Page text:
July 7, 2014
“If you’re going to buy a new house and you’re going to fix it up, the bones are the most essential,” explained Erin Riley, designer at Erin Paige Design, LLC. When Riley and her boyfriend decided to buy their first home, they already knew they were limited to the older and smaller properties in their area.
“We knew we just needed to find the one at the right price with the right potential,” she said. “We also knew we wouldn’t find all of the things we wanted already done for us.”
Hoping for an open floor plan, high ceilings and a barn door, the couple opted for a home that already had lofty ceilings but lacked an open floor plan or a practical layout. A large fireplace blocked off the kitchen from the rest of the home, while the pantry was at an awkward angle that closed off the room with the open door.
“Then the lights were three pendants that looked like alien antennae hanging in three random locations,” added Riley. With these challenges upfront, they began by opening up the space for a great room feel.
By switching the fridge and the pantry, the formerly crowded area now had easier access. This also allowed room for a finishing end panel, which has a shallow cabinet for mail and other miscellaneous items.
“Being a person that needs a clean, organized space to feel relaxed, having this space is an easy place to hide things that often make a space look cluttered,” she explained. Moving the pantry to the opposite side gave the couple the opportunity to hide it in the light gray cabinetry.
“As a designer, I now that gray is the new beige,” said Riley. However, with her boyfriend’s beige preferences, the couple compromised for a “greige color palette,” she described. “This way it still feels warm, comfortable and updated at the same time. And hopefully this will prove to be a little more timeless and classic.”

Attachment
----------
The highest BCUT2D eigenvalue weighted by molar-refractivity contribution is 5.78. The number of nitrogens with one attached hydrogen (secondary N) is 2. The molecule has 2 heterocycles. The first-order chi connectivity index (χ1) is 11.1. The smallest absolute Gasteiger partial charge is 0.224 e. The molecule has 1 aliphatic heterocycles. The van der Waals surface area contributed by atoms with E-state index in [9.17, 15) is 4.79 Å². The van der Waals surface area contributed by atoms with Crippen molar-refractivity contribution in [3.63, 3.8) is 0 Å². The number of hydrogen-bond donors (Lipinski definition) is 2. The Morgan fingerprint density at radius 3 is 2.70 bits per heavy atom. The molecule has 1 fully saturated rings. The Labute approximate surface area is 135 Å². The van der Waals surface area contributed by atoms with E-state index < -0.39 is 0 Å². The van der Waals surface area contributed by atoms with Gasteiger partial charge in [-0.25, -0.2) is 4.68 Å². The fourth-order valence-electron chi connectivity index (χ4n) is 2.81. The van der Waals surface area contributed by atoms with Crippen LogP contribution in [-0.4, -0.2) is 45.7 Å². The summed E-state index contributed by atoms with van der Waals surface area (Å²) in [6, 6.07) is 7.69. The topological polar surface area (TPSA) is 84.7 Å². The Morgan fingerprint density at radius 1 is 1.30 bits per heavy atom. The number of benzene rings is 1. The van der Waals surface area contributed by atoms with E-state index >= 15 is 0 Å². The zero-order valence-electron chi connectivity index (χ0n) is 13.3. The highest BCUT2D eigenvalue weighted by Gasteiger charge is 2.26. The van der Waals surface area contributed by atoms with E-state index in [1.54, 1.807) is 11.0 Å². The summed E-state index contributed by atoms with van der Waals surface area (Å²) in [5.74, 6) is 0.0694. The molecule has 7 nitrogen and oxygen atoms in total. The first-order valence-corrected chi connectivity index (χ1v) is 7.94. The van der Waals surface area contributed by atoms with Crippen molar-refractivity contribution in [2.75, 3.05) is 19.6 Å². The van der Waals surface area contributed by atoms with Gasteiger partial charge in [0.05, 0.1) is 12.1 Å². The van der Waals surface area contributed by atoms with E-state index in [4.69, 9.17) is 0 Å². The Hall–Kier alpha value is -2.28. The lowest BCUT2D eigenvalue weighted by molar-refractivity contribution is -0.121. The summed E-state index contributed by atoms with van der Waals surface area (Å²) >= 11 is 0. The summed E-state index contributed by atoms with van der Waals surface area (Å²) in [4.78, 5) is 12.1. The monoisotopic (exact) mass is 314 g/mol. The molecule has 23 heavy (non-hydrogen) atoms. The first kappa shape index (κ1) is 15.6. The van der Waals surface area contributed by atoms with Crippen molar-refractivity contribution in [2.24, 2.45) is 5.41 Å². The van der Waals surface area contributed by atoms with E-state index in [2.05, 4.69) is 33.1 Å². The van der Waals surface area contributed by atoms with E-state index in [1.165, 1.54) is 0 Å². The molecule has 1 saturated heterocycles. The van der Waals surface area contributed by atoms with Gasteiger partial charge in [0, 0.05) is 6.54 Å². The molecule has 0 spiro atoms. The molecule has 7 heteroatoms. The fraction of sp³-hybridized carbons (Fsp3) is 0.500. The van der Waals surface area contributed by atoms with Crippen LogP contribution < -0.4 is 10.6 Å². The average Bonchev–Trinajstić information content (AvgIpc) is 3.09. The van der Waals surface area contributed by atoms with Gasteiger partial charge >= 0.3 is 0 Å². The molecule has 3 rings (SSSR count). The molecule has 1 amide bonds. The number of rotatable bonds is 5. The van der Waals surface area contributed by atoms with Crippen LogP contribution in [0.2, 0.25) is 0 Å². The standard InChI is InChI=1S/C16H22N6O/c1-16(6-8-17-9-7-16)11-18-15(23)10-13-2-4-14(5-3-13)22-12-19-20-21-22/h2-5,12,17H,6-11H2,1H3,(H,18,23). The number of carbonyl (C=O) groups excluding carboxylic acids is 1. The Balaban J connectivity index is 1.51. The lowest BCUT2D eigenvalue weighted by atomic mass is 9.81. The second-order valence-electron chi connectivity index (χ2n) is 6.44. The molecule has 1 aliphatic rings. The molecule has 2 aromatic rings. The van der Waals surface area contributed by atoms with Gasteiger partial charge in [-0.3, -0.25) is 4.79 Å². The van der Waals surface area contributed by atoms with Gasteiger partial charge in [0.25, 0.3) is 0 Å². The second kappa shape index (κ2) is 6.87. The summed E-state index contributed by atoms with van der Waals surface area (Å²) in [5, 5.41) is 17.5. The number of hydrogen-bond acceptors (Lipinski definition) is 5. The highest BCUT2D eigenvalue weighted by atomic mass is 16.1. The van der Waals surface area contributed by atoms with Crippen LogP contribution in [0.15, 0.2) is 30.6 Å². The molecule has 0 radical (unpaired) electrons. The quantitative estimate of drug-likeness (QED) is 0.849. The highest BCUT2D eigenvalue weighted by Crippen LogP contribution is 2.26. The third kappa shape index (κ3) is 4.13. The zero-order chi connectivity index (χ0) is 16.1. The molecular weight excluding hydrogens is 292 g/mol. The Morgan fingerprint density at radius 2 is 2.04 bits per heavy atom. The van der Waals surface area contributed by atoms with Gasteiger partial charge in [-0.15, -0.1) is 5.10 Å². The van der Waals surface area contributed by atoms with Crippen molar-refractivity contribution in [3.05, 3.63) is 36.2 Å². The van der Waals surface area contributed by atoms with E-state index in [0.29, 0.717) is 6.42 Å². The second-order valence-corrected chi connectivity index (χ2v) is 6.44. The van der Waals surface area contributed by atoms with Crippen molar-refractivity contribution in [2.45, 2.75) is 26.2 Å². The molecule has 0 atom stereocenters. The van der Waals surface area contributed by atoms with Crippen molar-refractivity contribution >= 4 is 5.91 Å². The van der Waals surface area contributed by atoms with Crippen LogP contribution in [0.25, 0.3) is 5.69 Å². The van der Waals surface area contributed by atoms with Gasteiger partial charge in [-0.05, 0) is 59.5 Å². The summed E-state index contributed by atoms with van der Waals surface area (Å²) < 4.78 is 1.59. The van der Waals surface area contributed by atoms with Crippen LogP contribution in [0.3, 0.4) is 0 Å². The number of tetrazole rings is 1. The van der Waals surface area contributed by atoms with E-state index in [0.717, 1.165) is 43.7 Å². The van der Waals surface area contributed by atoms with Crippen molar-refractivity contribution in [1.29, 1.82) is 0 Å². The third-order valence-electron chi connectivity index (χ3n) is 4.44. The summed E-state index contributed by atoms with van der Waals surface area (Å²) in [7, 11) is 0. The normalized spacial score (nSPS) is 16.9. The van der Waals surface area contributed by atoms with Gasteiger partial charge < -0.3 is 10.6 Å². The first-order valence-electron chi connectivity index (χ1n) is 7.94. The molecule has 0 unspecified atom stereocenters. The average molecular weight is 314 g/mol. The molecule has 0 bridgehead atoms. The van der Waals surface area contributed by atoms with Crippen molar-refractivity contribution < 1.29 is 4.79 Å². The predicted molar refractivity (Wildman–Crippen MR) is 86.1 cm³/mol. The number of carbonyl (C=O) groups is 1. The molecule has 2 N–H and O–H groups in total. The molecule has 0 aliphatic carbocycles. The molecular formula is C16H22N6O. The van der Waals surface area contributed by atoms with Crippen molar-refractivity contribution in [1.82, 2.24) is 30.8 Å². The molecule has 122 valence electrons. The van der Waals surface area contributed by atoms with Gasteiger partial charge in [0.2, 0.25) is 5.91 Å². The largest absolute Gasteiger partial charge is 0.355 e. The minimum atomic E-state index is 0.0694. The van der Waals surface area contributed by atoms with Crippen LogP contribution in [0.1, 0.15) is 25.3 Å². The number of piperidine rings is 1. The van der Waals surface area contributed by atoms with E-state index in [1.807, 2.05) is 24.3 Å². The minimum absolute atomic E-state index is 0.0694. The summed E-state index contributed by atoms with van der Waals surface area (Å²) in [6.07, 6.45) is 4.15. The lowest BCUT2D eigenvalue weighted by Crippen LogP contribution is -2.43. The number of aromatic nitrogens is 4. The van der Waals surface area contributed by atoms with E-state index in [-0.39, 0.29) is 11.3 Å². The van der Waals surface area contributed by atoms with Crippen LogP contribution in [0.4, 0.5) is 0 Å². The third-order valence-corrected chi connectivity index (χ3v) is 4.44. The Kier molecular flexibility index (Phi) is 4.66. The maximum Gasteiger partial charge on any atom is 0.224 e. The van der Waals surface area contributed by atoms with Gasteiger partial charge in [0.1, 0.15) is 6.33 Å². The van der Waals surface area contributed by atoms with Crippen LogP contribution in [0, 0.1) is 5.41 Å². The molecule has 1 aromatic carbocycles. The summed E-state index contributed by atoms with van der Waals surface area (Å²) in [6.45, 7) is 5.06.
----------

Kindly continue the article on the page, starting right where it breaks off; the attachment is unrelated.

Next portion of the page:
The painted cabinets pair with hand-wiped, lighter cabinets to open up the space, while the hand-wiping ties in the wood colors of the home, adds dimension to the door style and goes with the rustic look.
Explaining that the design was a compromise of the couple’s tastes, Riley called the design a rustic luxe. “Jason wanted a rustic, manly lodge, and I like more of a clean, bright, sparkles look.”
After choosing the cabinet color, they began searching for this look among the raw materials the home had already, such as the wood beams on the ceiling. These had been sheet rocked and painted, so the couple exposed and recovered them with reclaimed wood that was cut to make a veneer.
Taking advantage of the high ceilings, the couple continued opening up the space by taking down the wall that separated the kitchen from the living area. The floor-to-ceiling stone on the new fireplace they installed helps accent the tall ceilings. Now facing the living room and the dining area, the kitchen island was moved to define the kitchen and help traffic flow.
“With the kitchen not being a complete square, we decided to put it on an angle so that it has the maximum use of space without interfering into the dining room, hallway or kitchen too much,” said Riley. “I love that it’s not a cookie-cutter shape.”
The finishing piece is the wood barn door, which continues the rustic look while solving a layout issue. The couple built the door themselves from reclaimed wood. Across from the kitchen, the innovative entrance fixed a formerly unusable guestroom with hardly any wall space.
“The barn door essentially is a new bedroom door for a space that we made functional,” said Riley. “The door ties in the rest of the rustic look of the house and gives a really cool focal point into such a big space.”
Riley explained that this project was completed on a low budget because of the pair’s DIY efforts. “When you walk into a home, keep an open mind and forget the colors and finishes. Just look at the structure to decide if it’s worth it,” she said. “The space has to feel good, but you have to make it lovable.”
DIY On a Budget
Designer Erin Riley and her boyfriend redesigned their kitchen space by doing most of the work themselves. Here are a few tips to keep the budget low:
-Start with a home with good structure.
-Envision the layout without troublesome walls.
-Think outside of the box when it comes to layout.
-Go for reclaimed materials when possible.